The Industar 61 is another vintage Soviet Union lens that I’ve paired with my Fujifilm X-A3. This lens came attached to a FED 5c 35mm rangefinder that I purchased for $40 a decade ago. I really appreciate the photographs that I’ve captured with it on the film camera. I used to also pair it frequently with an X-E1 that I once owned. It’s an excellent lens with plenty of character.
My Industar 61 was made in 1983. It has an M39 screw mount (some were made with a M42 screw mount) and a focal length of 55mm (some versions have slightly different focal lengths). Because of the crop factor, it has an equivalent focal length of about 82mm on the X-A3. Even though it was intended as a “standard” lens it’s more of a “portrait” lens on the Fujifilm camera. The maximum aperture is f/2.8.
This lens is a German knockoff. It’s basically a modified Leitz Elmar 50mm f/2.8. It is very sharp but with some significant pincushion distortion. It’s known for “soap bubble” bokeh, which is highly sought after by some photographers. There is a radioactive coating on the lens, and that might frighten some people, but it’s safe to be around, since only a tiny amount of Lanthanum was used in the production. I find that it delivers a slightly warmer tone than other lenses, even on digital cameras.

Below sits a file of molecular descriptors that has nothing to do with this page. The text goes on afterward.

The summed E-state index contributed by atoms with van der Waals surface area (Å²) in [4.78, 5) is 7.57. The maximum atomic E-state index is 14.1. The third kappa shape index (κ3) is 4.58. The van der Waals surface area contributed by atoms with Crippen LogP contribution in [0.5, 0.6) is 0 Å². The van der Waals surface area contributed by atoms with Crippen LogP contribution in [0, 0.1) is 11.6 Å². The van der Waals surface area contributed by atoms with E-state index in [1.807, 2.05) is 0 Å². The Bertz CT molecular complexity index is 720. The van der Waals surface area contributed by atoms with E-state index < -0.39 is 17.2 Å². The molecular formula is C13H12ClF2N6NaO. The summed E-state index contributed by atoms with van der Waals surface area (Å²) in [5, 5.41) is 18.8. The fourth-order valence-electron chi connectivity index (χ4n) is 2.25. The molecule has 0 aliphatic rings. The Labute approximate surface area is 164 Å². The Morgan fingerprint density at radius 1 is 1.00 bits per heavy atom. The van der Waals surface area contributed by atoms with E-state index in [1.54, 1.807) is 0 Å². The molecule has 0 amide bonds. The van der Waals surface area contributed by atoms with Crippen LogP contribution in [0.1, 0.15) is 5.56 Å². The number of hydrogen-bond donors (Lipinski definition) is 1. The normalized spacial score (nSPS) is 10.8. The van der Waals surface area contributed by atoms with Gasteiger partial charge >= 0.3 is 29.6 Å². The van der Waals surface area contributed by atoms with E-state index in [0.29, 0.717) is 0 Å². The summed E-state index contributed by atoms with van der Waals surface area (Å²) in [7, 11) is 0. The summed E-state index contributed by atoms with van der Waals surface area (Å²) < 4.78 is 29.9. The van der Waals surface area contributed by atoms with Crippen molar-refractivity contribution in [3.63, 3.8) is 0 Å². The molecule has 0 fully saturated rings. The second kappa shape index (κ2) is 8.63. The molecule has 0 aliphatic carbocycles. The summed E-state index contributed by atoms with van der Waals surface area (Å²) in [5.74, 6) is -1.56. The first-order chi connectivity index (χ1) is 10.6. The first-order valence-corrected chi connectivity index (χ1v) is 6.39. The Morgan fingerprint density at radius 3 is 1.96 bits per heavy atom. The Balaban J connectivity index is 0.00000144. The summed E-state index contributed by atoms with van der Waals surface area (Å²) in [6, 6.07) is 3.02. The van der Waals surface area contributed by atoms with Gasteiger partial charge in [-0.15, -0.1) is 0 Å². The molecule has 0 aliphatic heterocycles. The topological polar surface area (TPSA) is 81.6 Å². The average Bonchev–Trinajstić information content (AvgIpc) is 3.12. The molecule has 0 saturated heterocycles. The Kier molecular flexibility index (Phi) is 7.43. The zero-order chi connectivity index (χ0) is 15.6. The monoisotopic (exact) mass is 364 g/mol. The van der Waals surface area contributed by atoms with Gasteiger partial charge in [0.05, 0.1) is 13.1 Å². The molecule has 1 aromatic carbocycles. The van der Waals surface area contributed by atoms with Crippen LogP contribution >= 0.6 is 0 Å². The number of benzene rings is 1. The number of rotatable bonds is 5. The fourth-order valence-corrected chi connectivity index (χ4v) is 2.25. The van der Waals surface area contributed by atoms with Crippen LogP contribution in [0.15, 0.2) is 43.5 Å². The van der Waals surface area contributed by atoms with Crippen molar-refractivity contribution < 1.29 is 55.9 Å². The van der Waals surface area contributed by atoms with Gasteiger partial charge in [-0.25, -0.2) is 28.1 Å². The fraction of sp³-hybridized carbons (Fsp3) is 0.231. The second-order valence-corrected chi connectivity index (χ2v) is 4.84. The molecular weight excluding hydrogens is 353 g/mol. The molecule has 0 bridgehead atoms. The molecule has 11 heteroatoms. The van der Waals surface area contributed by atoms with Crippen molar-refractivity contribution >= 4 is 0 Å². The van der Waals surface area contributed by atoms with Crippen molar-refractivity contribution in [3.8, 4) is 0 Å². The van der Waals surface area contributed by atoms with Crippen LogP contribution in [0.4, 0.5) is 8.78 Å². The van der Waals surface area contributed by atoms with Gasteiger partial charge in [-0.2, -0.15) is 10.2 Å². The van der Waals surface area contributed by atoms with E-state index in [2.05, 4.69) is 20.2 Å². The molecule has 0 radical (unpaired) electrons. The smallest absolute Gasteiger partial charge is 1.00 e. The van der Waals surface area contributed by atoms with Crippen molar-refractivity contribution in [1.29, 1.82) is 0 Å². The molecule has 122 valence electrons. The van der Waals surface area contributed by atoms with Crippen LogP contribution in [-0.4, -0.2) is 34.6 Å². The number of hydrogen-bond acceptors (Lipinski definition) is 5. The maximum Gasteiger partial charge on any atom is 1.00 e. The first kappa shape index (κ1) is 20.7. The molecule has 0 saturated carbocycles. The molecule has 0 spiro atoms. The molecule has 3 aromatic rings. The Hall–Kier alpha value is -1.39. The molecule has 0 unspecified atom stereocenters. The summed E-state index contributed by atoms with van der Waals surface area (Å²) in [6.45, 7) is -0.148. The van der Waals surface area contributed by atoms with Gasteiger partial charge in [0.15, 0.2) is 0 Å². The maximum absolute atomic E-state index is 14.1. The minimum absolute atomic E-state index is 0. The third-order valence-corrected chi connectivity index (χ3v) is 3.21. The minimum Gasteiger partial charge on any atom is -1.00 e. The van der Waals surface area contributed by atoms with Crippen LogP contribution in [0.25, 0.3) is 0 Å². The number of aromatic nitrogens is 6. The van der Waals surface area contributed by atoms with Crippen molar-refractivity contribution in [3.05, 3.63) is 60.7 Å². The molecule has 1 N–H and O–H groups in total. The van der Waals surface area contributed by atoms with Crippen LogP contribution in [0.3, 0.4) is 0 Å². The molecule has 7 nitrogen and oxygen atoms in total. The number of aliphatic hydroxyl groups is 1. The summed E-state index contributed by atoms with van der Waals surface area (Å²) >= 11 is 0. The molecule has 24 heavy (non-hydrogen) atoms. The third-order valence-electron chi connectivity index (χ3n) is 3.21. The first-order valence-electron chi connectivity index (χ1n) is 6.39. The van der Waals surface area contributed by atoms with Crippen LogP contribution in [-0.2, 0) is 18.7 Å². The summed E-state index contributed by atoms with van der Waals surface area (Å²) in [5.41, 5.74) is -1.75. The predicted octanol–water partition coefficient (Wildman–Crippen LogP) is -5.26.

What’s great about pairing the Industar 61 with the X-A3 is that it’s a small and lightweight setup. The lens is smaller than the kit lens that came with the camera. It sticks out about as far as the X100F lens does with a lens hood. It can fit into a large pocket. I’ve carried the X100F in one jacket pocket and the X-A3 with the Industar 61 in the other. It’s great for travel or street photography.
You can find Industar 61 lenses for next to nothing (and the adapters are usually about $10), and for very little money you can add a quality manual-focus prime lens to your camera. No doubt about it, I’ve gotten my money’s worth out of this lens and then some. While the Industar 61 isn’t my favorite lens to attach to my X-A3, it’s still a good lens that certainly has its place.